Without a doubt, Stephen King is one of the most recognized names in literature and he has become the focus of both academic courses and even graduate theses. His books are almost guaranteed to make the bestseller list but only a few have become legendary, sticking in the memories of those who have read his fictionalized passages and the curiosity of those who have yet to read his tomes.
His books also have a striking similarity to strains of the flu and how they affect public health.
Each year, the influenzavirus circles around the globe, infecting between five and 15% of the global population, causing millions to suffer from the classical symptoms of respiratory problems, fever, chills and aches.
Sadly, between 250,000 and 500,000 individuals die. These viruses, which usually take the names H1N1 or H3N2 are known as seasonal strains. They have a bestseller -- or best infecter -- status as they occupy our worries and the headlines for a short period of time, usually around the fall and winter months but then with the coming of summer, disappear from the public mindset.
Occasionally, a new strain emerges with an unexpected ferocity leading to unspeakable consequences. These iconic strains, more appropriately coined best killers, can lead to fear and even panic amongst the masses. The most renowned of these is the 1918 strain of influenza, the Spanish flu. This version of the virus led to between 20-50 million deaths and sent the entire world into a panic not seen since the days of the Black Plague, which was killing at a rate of 200 people per day. The effect on humanity was immense and was akin to turning the fiction of one of King's greatest works, The Stand, into reality.
More recently, the pandemic of 2009, caused by the ignobly named Swine Flu also took the world by storm although its effect was significantly less dramatic. While this strain kept the public worry high for over a year, when all the analysis was completed, it had done little more than a best-infecter. As such, it has all but disappeared from the public discussion while 1918 continues to spark engaging conversation -- at least amongst microbiologists.
Now a new set of flu strains have emerged, revolutionizing the way we look at these viruses. Rather than being one-time bestsellers or gaining that ever elusive legendary status, these strains have relatively little impact on public health yet somehow manage to sustain their prevalence in the public eye; they are best persisters. Like King's Carrie, which seems to pop up every decade and maintain its status as a book to be read and remembered, these particular strains become household names though they not as striking as their seasonal or pandemic counterparts.
The benchmark was H5N1, which appeared in Hong Kong in 1997 and led to 18 infections and 6 deaths. The virus was not only new, it was unexpected and caught the world by surprise. Thankfully, the virus could not be spread from person to person, making the likelihood of a killer pandemic unlikely.
Over the last 16 years, however, H5N1 has made sporadic appearances worldwide, killing only a handful of people at any given time. Yet each appearance brings back the media and the worry. While there is no reason for panic, the concern remains at a steady level as we wait to see whether this persister will eventually become a killer.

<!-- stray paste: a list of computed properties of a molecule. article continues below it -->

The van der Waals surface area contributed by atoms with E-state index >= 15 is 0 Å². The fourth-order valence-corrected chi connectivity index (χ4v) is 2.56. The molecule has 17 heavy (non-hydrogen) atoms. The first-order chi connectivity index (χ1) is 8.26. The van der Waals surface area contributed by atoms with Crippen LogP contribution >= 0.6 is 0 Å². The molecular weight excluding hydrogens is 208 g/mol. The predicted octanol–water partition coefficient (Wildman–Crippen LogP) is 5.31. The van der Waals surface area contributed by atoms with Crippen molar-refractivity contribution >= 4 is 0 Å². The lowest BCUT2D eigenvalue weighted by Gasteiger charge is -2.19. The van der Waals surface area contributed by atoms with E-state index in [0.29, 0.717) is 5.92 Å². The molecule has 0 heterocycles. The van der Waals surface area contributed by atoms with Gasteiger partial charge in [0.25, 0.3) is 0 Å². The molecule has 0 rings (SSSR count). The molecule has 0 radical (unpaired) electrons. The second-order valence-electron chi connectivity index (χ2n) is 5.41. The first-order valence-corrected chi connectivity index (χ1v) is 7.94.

Now another new strain of influenza has emerged, H7N9, which at the moment is proving to be a potential best killer. The epidemic, which is centred in the eastern areas of China is continuing with dozens of confirmed cases, and about 20% perishing. The numbers are expected to rise as is the general panic in the public.
But this reaction may be far too premature and H7N9 may have a different fate. There are few indications that this strain will lead to a pandemic highlighted by the fact that there are no confirmed cases of human to human transmission, much like H5N1. Without this ability, there can be no pandemic. As we are seeing right now, there exists an opportunity for officials to work together to stop the tide before the situation gets worse. And it is exactly what they are doing with relative success. Within a month, the H7N9 epidemic may be a thing of the past.
However, that doesn't mean that H7N9 is gone for good. This virus also has all the markings of a best persister. Much like H5N1, infections appear to be linked to migratory birds . If this is the case, then the virus will most likely spread to Hong Kong and eventually to other countries including Vietnam, Indonesia and Egypt. The cases will most likely be sporadic and not lead to a large number of infections or deaths but because of its potential, it will occupy the headlines and citizen concern for years and maybe decades to come.
Much like any new offering from Stephen King, which requires time to determine its place in his legacy, the new H7N9 flu requires more than just a few weeks to determine its place in the historical records of infectious disease.
While at this time, the trend appears to be that of a best persister, things could change quite rapidly and we could be facing a new best-killer. However, one thing is certain: much like the New York Times Best Sellers list, which tracks and lists the literary hits of our time, we can always turn to the World Health Organization to help us better understand the impact of H7N9 or any other infectious disease breakout so that we are not only aware but also prepared for whatever possible horror novelty may come our way.